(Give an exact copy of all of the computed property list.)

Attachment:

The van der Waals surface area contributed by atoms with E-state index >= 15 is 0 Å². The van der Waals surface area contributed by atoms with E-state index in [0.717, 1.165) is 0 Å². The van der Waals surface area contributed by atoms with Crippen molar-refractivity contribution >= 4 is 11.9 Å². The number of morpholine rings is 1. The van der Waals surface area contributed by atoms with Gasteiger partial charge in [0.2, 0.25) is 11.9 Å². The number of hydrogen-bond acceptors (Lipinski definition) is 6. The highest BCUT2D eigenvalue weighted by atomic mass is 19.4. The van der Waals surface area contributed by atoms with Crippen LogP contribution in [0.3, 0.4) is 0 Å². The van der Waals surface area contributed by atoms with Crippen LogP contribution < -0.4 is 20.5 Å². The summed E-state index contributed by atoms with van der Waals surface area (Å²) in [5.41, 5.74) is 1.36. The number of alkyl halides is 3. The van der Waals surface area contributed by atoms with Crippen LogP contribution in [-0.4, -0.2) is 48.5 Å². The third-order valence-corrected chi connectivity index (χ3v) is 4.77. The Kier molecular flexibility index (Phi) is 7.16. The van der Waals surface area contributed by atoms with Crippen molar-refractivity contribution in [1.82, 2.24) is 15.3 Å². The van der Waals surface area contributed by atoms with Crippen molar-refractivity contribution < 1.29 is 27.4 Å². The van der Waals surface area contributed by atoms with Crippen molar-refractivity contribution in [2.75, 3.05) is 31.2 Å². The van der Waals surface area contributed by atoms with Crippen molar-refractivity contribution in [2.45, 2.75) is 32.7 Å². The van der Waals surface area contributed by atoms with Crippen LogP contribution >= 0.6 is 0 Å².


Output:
The van der Waals surface area contributed by atoms with E-state index >= 15 is 0 Å². The van der Waals surface area contributed by atoms with E-state index in [0.717, 1.165) is 0 Å². The van der Waals surface area contributed by atoms with Crippen molar-refractivity contribution >= 4 is 11.9 Å². The number of morpholine rings is 1. The van der Waals surface area contributed by atoms with Gasteiger partial charge in [0.2, 0.25) is 11.9 Å². The number of hydrogen-bond acceptors (Lipinski definition) is 6. The highest BCUT2D eigenvalue weighted by atomic mass is 19.4. The van der Waals surface area contributed by atoms with Crippen LogP contribution in [0.3, 0.4) is 0 Å². The van der Waals surface area contributed by atoms with Crippen LogP contribution < -0.4 is 20.5 Å². The summed E-state index contributed by atoms with van der Waals surface area (Å²) in [5.41, 5.74) is 1.36. The number of alkyl halides is 3. The van der Waals surface area contributed by atoms with Crippen LogP contribution in [-0.4, -0.2) is 48.5 Å². The third-order valence-corrected chi connectivity index (χ3v) is 4.77. The Kier molecular flexibility index (Phi) is 7.16. The van der Waals surface area contributed by atoms with Crippen molar-refractivity contribution in [1.82, 2.24) is 15.3 Å². The van der Waals surface area contributed by atoms with Crippen molar-refractivity contribution < 1.29 is 27.4 Å². The van der Waals surface area contributed by atoms with Crippen molar-refractivity contribution in [2.75, 3.05) is 31.2 Å². The van der Waals surface area contributed by atoms with Crippen molar-refractivity contribution in [2.45, 2.75) is 32.7 Å². The van der Waals surface area contributed by atoms with Crippen LogP contribution >= 0.6 is 0 Å².